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Precious Stones in 14th Century Plague Remedies: Visiting Scholar in Stockholm

In her dissertation, Raissa Bombini examines the use of gemstones and other minerals as plague remedies, or amuletic-remedies, during the Black Death. Right now she is a visiting scholar at the History department.

Raissa Bombini's PhD dissertation has the title "Among potions and amulets: the use of precious stones at the 14th century Bubonic Plague". This is what she reveals about her work:

For the last six years, I’ve been researching how precious stones appear in medical treatises produced from the early years of the Black Death and the underlying logic that explain their use, especially as amulet-remedies. I study how this logic was based on the versatility and on the polysemy of gems, which came from their magico-medical and symbolic-religious qualities.

As a Visiting Scholar at the Department of History of Stockholm University and at the Hagströmer Medico-Historical Library, I have expanded my research to the Renaissance and Early Modern period, but I continue to investigate how precious stones were being used in plague medicine and which epistemological ideas were used to support it.


What project are you working on?

At this moment, I’m working on plague treatises from Renaissance and Early Modern period. I am looking for changes in the use of precious stones in these works, which includes the epistemological changes, as a comparison to late medieval treatises.


When you’re not in Stockholm, where do you usually work?

When I am in Brazil, I work at the Center Simão Mathias for Studies in History of Science (CESIMA/PUC-SP), which is located at the Pontifical Catholic University of São Paulo. This center hosts the activities of professional researchers, undergraduate and graduate students on different fields and from many different institutions. More specifically, it promotes studies in the history of science and medicine.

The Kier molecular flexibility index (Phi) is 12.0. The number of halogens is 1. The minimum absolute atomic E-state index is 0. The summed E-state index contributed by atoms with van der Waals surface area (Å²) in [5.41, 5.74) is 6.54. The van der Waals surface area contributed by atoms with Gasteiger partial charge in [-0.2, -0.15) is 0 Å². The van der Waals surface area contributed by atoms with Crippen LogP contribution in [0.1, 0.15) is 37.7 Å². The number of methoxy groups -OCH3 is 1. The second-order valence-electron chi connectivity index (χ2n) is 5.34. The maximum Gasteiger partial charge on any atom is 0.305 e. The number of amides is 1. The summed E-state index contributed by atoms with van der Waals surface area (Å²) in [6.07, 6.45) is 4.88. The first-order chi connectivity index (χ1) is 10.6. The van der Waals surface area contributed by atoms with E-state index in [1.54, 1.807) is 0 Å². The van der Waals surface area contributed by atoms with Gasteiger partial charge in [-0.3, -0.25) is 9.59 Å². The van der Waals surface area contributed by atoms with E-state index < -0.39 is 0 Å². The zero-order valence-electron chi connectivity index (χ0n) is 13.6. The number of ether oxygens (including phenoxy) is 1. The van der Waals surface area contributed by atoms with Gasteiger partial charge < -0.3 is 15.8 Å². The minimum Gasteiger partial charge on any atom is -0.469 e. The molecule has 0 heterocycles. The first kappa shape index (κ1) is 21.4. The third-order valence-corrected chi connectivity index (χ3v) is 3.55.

Why did you choose to go to Stockholm university?

Stockholm University has a productive and prosperous academic environment, where I am able to interact with many amazing researchers and professors, especially from the Centre for Medieval Studies, but also from other archaeological, historical, and cultural areas. This network is proving to be very interesting for my research and my academic career, as I am benefiting from meeting new topics, ideas, and projects.


Is there anything in Stockholm or Sweden that are of particular interest for your project? An archive? A place or something else?

During my time in Stockholm, I will also be a Visiting Scholar at the Hagströmer Medico-Historical Library, which is responsible for collecting and preserving the cultural heritage of Karolinska Institutet. The Hagströmer’s archive contain many interesting documents for my research, like early modern plague treatises and other medical works.


What have been the best experience so far with your stay here? What have you learnt?

Being able to present my work at the Medieval Seminar was an amazing event for me. Also, learning more about Swedish history and culture every day is one of my favorite experiences.